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The First-Episode Psychosis Outcome Study: premorbid and baseline characteristics of an epidemiological cohort of 661 first-episode psychosis patients
Early Intervention in Psychiatry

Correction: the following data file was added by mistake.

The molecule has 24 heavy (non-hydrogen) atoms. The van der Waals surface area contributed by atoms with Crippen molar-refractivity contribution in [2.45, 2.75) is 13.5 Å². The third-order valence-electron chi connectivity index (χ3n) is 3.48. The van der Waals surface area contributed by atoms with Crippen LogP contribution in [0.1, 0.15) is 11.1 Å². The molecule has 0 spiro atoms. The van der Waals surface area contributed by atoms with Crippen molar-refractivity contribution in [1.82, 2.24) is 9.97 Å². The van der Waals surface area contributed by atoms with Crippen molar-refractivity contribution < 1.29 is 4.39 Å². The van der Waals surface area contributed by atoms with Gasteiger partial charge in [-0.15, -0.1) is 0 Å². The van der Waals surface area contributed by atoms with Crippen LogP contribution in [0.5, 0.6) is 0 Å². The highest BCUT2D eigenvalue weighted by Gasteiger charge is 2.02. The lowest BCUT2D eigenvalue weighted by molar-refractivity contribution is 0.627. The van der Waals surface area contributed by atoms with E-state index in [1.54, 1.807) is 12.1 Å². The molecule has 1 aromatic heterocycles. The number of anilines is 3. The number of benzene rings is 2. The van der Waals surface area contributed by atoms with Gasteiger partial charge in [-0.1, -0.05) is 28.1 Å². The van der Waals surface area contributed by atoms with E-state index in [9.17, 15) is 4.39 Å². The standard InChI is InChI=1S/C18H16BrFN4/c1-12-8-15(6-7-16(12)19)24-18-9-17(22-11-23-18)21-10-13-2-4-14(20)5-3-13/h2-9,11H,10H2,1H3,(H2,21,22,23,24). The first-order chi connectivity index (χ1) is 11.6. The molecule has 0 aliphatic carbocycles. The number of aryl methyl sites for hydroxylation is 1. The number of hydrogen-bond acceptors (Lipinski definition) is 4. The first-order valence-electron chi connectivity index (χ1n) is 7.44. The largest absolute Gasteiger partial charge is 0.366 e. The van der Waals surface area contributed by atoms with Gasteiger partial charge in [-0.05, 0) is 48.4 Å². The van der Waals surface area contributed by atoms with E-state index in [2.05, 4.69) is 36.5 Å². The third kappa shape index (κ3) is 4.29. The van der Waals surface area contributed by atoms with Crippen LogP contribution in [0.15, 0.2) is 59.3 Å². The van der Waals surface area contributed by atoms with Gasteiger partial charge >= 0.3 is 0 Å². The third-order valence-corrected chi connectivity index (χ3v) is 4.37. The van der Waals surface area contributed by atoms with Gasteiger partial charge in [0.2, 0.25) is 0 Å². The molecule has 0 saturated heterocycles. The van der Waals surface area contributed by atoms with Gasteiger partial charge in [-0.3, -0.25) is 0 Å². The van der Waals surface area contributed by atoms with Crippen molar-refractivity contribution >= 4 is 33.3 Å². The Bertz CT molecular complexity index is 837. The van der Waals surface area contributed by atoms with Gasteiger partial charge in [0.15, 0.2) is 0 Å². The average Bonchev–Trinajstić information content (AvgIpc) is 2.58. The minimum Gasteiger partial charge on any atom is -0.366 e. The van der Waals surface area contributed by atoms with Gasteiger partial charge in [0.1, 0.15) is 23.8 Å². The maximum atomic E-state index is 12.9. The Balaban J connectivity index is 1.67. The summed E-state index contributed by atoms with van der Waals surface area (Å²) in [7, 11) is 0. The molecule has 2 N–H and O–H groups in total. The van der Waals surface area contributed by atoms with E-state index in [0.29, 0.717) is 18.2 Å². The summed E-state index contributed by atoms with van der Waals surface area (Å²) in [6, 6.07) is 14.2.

Aims: Studies conducted in first-episode psychosis (FEP) samples avoid many biases. However, very few studies are based on epidemiological cohorts treated in specialized FEP services. The aim of this file audit study was to examine premorbid and baseline characteristics of a large epidemiological sample of FEP. Methods: File audit study of all patients admitted to the Early Psychosis Prevention and Intervention Centre between 1998 and 2000 using a specialized questionnaire. Results: There were 661 patient files included in the study. Premorbid evaluation revealed high rates of substance use disorder (74.1%), history of psychiatric disorder (47.5%), past traumatic events (82.7%) suicide attempts (14.3%) and family history of psychiatric illness (55.6%). Baseline characteristics revealed high intensity of illness (mean CGI 5.5), high prevalence of lack of insight (62%) and high rate of comorbidity (70%). Conclusion: High rates of traumatic events or episodes of mental illness before treatment for FEP must be considered when designing treatment approaches because a too narrow focus on positive psychotic symptoms will inevitably lead to incomplete treatment. Additionally, early intervention programmes need sufficient range of resources to address the multiple challenges presented by FEP patients such as high severity of illness, comorbidities and functional impairment. Finally, observation of an important degree of functional impairment despite short duration of untreated psychosis suggests that while early detection of FEP is a necessary step in early intervention, it may not be sufficient to improve functional recovery in psychosis and that efforts aimed at identifying people during the prodromal phase of psychotic disorders should be pursued.
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